Australia has a new program of missions aimed at solving some of the country’s challenges so it can emerge from COVID-19 in a resilient way
The plan, known as Team Australia, will be comprised of large scale, major scientific, and collaborative research initiatives. It will be led by the Commonwealth Scientific and Industrial Research Organisation (CSIRO).
Speaking at the National Press Club on Wednesday, CSIRO chief executive Dr Larry Marshall said the nation has the opportunity to rally research, industry, and community around a new mission enabled by science, one he said that is a “mission of recovery and resilience”.
“This generation is living through a perfect storm of bushfires, pandemic, and recession,” Marshall said. “Never in our lifetime has a country — or the world — turned to scientists in the way they are now.
“Science has the unique and wonderful ability to unite people around a mission to achieve things that were once thought impossible.”
He said science helps to see into the future and prepare for future threats
CSIRO will commit at least AU$100 million annually to the co-creation of missions under the plan. Marshall asked for partners to join the “Team Australia approach to solve our seemingly unsolvable challenges”.
“Each mission represents a major scientific research program aimed at making significant breakthroughs, not unlike solving Prickly Pear, curing the rabbit plague, inventing the first flu treatment, or creating fast Wi-Fi,” he said.
“But let me stress, these are not just CSIRO’s missions.
“Their size and scale require us to collaborate widely across the innovation system, to boldly take on challenges that are far bigger than any single institution.”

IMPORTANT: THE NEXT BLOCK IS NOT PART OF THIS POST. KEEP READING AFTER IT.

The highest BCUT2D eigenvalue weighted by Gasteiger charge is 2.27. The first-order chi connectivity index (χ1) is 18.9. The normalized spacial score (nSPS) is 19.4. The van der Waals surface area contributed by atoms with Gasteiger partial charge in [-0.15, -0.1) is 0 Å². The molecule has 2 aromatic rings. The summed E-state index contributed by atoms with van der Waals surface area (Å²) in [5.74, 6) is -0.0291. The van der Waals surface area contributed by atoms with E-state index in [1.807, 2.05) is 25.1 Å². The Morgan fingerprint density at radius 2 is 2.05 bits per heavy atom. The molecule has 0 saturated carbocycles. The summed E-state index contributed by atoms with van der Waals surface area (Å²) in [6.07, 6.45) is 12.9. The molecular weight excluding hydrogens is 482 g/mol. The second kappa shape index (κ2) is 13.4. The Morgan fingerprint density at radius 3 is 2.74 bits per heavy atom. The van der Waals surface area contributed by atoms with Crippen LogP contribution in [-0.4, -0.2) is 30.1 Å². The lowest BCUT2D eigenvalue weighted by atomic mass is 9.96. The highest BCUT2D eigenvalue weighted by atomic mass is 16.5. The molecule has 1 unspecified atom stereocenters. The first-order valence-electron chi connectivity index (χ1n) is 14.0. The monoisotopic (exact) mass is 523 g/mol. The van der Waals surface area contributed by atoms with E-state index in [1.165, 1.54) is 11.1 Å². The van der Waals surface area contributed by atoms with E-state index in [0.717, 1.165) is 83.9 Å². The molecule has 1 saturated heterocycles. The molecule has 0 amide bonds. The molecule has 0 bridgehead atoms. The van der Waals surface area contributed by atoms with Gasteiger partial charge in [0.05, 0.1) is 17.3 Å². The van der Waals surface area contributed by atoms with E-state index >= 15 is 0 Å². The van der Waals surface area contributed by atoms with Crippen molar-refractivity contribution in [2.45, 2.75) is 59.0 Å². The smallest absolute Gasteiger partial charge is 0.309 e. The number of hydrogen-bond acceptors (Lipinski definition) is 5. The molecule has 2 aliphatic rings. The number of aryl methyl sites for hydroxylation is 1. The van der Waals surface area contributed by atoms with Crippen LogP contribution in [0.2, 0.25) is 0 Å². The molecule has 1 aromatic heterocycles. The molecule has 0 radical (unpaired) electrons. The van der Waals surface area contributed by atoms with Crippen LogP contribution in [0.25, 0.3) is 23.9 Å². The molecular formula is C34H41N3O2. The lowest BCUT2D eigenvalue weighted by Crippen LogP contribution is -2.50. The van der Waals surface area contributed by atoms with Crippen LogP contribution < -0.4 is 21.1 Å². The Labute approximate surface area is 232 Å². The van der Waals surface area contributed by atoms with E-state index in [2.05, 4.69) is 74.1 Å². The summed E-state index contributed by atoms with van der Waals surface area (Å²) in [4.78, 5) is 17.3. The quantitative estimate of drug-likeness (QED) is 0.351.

Marshall said CSIRO is working with government, universities, industry, and the community to “co-create and deliver these missions”. Although the load is to be shared, Marshall said they will have a collective focus of science, technology, and investment.
“The missions under development for Australia imagine a future where we use science to amplify Australia’s global advantages and strengths,” he said.
One of the outcomes CSIRO is hoping to achieve with its new program includes increasing Australia’s resilience and preparedness against pandemics.
According to Marshall, the reason CSIRO was able to “hit the ground running” on COVID-19 was because the organisation’s research and modelling foresaw the threat of a pandemic four years ago.
“And we prepared for it,” he said.
“We shifted to a ‘One Health’ model that recognises the complex interactions between humans, animals, and our environment, and put it into action at our Australian Centre for Disease Preparedness, the only high bio-containment facility in the southern hemisphere.”
CSIRO will also invest in data modelling and artificial intelligence (AI) to reinvent the way it conducts genetics research.
Following the devastating Black Summer bushfire season Australia experienced at the start of this year, the program wants to also mitigate the impact of disasters such as drought, bushfires, and floods.